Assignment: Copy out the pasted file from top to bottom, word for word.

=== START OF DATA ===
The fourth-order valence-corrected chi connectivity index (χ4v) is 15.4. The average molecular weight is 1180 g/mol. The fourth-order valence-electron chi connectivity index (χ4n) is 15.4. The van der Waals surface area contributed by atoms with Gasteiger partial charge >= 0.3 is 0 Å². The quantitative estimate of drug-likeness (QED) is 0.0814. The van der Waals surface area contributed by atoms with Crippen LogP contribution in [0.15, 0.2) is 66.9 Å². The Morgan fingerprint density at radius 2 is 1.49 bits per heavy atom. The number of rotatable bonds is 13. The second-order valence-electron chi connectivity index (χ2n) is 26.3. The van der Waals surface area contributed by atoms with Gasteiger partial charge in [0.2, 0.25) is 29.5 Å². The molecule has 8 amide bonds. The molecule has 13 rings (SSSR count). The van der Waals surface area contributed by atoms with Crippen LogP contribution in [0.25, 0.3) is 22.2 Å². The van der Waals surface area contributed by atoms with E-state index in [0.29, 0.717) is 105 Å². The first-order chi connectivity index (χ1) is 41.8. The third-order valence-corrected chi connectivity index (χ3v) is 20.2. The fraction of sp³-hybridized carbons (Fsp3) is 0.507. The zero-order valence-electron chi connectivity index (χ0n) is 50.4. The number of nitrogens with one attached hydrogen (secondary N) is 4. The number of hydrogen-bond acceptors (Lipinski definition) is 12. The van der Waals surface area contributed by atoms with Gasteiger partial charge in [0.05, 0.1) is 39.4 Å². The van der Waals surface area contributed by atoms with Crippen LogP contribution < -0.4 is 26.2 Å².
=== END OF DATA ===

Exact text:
The fourth-order valence-corrected chi connectivity index (χ4v) is 15.4. The average molecular weight is 1180 g/mol. The fourth-order valence-electron chi connectivity index (χ4n) is 15.4. The van der Waals surface area contributed by atoms with Gasteiger partial charge >= 0.3 is 0 Å². The quantitative estimate of drug-likeness (QED) is 0.0814. The van der Waals surface area contributed by atoms with Crippen LogP contribution in [0.15, 0.2) is 66.9 Å². The Morgan fingerprint density at radius 2 is 1.49 bits per heavy atom. The number of rotatable bonds is 13. The second-order valence-electron chi connectivity index (χ2n) is 26.3. The van der Waals surface area contributed by atoms with Gasteiger partial charge in [0.2, 0.25) is 29.5 Å². The molecule has 8 amide bonds. The molecule has 13 rings (SSSR count). The van der Waals surface area contributed by atoms with Crippen LogP contribution in [0.25, 0.3) is 22.2 Å². The van der Waals surface area contributed by atoms with E-state index in [0.29, 0.717) is 105 Å². The first-order chi connectivity index (χ1) is 41.8. The third-order valence-corrected chi connectivity index (χ3v) is 20.2. The fraction of sp³-hybridized carbons (Fsp3) is 0.507. The zero-order valence-electron chi connectivity index (χ0n) is 50.4. The number of nitrogens with one attached hydrogen (secondary N) is 4. The number of hydrogen-bond acceptors (Lipinski definition) is 12. The van der Waals surface area contributed by atoms with Gasteiger partial charge in [0.05, 0.1) is 39.4 Å². The van der Waals surface area contributed by atoms with Crippen LogP contribution < -0.4 is 26.2 Å².